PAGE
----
Liz Sheffield

When to Hire a Freelancer as a Full-Time Employee

The “gig economy” has become a catch-all term for many kinds of alternative work arrangements, including independent contractors, contract firm workers, freelancers and temporary workers. Hiring a full-time employee may still be the norm in many organizations, but research from Gallup indicates that for nearly 30% of workers, gig economy work is their primary job.

Businesses choose to work with independent contractors for a variety of reasons. They often offer specialized skills, short-term work and cost savings compared to full-time employees who earn benefits. It’s common to employ several contractors in the initial or start-up phase. However, as the business grows, it may make sense to hire full-time employees. You could (and will probably have to) look outside your business for talent, but take a minute to weigh the benefits of bringing a freelancer you work with into the business full time.

Here are three advantages to consider when you’re considering hiring a contractor as a full-time employee.

1. Scheduling Availability

By definition, many independent contractors make a living by working with several clients. As such, they create their schedules based on multiple client needs. You may have an urgent need or top priority project, but given their other work priorities, the independent contractor may not be able to work on your timeline.

They may deliver fantastic work when they’re available, but you need to have a backup plan if they don’t have the time to help with a project. You may reach a point in your business when it becomes clear that it’s better to have consistent access to an internal employee rather than juggling your priorities based on an independent contractor’s schedule. In that case, it’s time to gauge their interest in becoming a full-time employee.

2. Organizational Commitment

The Gallup research shows that freelance and gig workers have fewer connections within organizations. Instead, they may have a single point of contact within your office. In these situations, the responsibility falls on your business not only to regularly communicate your company’s culture and expectations but also to proactively check in with the contractor to ensure you have a mutual understanding.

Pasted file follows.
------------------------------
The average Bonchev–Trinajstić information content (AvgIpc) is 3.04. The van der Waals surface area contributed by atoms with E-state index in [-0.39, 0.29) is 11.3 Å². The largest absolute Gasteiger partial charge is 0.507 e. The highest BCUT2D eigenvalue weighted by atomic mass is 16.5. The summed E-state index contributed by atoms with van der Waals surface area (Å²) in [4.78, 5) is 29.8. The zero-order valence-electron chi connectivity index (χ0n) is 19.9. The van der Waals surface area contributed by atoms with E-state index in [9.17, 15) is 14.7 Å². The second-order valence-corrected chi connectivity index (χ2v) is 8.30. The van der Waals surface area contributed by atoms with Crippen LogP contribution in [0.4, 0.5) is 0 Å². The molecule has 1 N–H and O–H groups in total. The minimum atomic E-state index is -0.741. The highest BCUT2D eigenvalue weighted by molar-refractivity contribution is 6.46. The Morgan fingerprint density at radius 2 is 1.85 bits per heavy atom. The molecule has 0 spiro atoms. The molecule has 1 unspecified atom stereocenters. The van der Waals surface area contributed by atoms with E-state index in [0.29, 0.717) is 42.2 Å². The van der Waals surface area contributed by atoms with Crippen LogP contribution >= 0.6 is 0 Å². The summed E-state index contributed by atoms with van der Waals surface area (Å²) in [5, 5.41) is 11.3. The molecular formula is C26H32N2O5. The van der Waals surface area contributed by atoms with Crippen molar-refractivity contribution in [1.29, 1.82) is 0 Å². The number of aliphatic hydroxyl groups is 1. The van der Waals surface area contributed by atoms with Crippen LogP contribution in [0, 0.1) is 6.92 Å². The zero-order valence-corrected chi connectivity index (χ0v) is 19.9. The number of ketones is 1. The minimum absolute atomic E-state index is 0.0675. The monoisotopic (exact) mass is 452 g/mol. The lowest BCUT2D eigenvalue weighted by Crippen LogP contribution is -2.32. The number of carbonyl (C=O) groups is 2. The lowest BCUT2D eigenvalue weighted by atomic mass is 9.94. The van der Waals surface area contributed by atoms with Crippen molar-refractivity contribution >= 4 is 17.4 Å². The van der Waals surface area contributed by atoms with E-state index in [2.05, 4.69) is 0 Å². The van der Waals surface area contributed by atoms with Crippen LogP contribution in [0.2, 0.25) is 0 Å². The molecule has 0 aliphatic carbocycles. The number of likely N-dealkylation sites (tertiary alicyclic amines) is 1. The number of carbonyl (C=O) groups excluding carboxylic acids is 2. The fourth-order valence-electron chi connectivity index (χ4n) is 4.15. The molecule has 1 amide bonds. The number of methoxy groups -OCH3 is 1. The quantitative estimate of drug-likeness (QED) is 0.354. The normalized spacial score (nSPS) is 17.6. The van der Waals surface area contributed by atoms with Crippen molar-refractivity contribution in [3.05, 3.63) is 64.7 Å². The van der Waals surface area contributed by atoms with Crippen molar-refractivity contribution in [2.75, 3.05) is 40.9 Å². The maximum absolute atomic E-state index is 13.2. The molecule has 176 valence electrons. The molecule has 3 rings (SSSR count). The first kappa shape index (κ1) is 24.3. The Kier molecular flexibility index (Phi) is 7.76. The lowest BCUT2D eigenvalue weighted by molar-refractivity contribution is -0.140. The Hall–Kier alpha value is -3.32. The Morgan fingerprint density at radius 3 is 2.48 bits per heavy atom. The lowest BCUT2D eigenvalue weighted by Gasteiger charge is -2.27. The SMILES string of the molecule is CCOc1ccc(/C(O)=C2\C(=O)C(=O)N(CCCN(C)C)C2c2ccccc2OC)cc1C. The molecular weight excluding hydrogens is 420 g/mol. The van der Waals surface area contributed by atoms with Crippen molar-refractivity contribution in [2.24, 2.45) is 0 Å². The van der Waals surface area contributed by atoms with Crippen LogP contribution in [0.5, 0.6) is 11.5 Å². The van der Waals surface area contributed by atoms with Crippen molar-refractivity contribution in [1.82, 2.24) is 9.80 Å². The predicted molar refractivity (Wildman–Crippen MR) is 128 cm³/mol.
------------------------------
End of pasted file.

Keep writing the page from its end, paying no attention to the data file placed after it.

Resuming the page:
Contractors may deliver comparable work to full-time employees, but with competing interests — including their own business — they may not be as invested in your business as you are. Hiring full-time staff from your team of freelancers may be what an organization needs to form a solid culture grounded in long-term relationships.

3. Legal Risk

If you employ many independent contractors, it’s essential to review whether you’re classifying them correctly. Businesses that work with contractors in a way that mirrors full-time employment — particularly in terms of the hours worked and job requirements — may be putting themselves at risk. Studies indicate that up to 10-20% of employers misclassify at least one worker as an independent contractor. These mistakes have severe consequences for employees and employers alike.

The numbers of litigated cases involving misclassification are on the rise. Maintaining a large population of independent contractors rather than using full-time employees can put an organization at risk of coming under fire for misclassification claims. Be sure any benefits you offer to a part-time employee meet legal requirements — and consider whether navigating the regulations for the person as full-time staff may make things simpler.

The Downsides of Hiring Freelancers Full Time

Though there are many advantages to bringing on a freelancer full time, don’t make the decision without also considering the potential challenges. If someone has been freelancing for a few years, they may struggle to adjust to a 9 to 5 schedule in an office. Likewise, they may have been invested in their own business and in working with a variety of clients. It could take time for them to fully detach themselves from their previous role.

Finally, you have to be sure that you have the budget required to pay a full-time employee, including the cost of paid time off, health care benefits and other employment-related expenses. As with any new employee, a contract worker who transitions to full-time employee wants assurance that you can provide stable employment.

Freelance workers hit the mark when you need support on a short-term project or require highly specialized skills for specific part-time tasks. Evaluating the pros and cons will depend on your individual business needs. But if you’re looking for workforce stability, organizational commitment and an investment in your workplace culture, it might be time to consider bringing a freelancer on as a full-time employee.

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